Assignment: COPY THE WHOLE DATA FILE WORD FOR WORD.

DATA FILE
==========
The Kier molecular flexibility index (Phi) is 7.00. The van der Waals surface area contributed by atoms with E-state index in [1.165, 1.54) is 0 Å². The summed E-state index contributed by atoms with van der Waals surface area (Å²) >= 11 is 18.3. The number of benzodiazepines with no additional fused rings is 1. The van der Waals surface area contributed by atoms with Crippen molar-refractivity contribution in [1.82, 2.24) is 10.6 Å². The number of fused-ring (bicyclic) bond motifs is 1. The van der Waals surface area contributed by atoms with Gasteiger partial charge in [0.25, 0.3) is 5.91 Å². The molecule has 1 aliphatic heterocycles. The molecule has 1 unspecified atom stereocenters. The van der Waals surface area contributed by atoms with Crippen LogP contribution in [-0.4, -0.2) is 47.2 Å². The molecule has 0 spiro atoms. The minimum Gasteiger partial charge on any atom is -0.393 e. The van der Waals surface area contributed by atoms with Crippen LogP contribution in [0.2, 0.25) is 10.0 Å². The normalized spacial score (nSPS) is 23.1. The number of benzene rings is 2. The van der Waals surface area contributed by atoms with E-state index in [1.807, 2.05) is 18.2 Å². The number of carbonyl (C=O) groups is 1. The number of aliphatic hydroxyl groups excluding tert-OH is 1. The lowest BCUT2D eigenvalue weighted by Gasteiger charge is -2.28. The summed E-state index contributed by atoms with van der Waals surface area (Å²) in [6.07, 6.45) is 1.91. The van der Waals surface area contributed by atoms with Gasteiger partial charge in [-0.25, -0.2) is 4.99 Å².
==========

The Kier molecular flexibility index (Phi) is 7.00. The van der Waals surface area contributed by atoms with E-state index in [1.165, 1.54) is 0 Å². The summed E-state index contributed by atoms with van der Waals surface area (Å²) >= 11 is 18.3. The number of benzodiazepines with no additional fused rings is 1. The van der Waals surface area contributed by atoms with Crippen molar-refractivity contribution in [1.82, 2.24) is 10.6 Å². The number of fused-ring (bicyclic) bond motifs is 1. The van der Waals surface area contributed by atoms with Gasteiger partial charge in [0.25, 0.3) is 5.91 Å². The molecule has 1 aliphatic heterocycles. The molecule has 1 unspecified atom stereocenters. The van der Waals surface area contributed by atoms with Crippen LogP contribution in [-0.4, -0.2) is 47.2 Å². The molecule has 0 spiro atoms. The minimum Gasteiger partial charge on any atom is -0.393 e. The van der Waals surface area contributed by atoms with Crippen LogP contribution in [0.2, 0.25) is 10.0 Å². The normalized spacial score (nSPS) is 23.1. The number of benzene rings is 2. The van der Waals surface area contributed by atoms with E-state index in [1.807, 2.05) is 18.2 Å². The number of carbonyl (C=O) groups is 1. The number of aliphatic hydroxyl groups excluding tert-OH is 1. The lowest BCUT2D eigenvalue weighted by Gasteiger charge is -2.28. The summed E-state index contributed by atoms with van der Waals surface area (Å²) in [6.07, 6.45) is 1.91. The van der Waals surface area contributed by atoms with Gasteiger partial charge in [-0.25, -0.2) is 4.99 Å².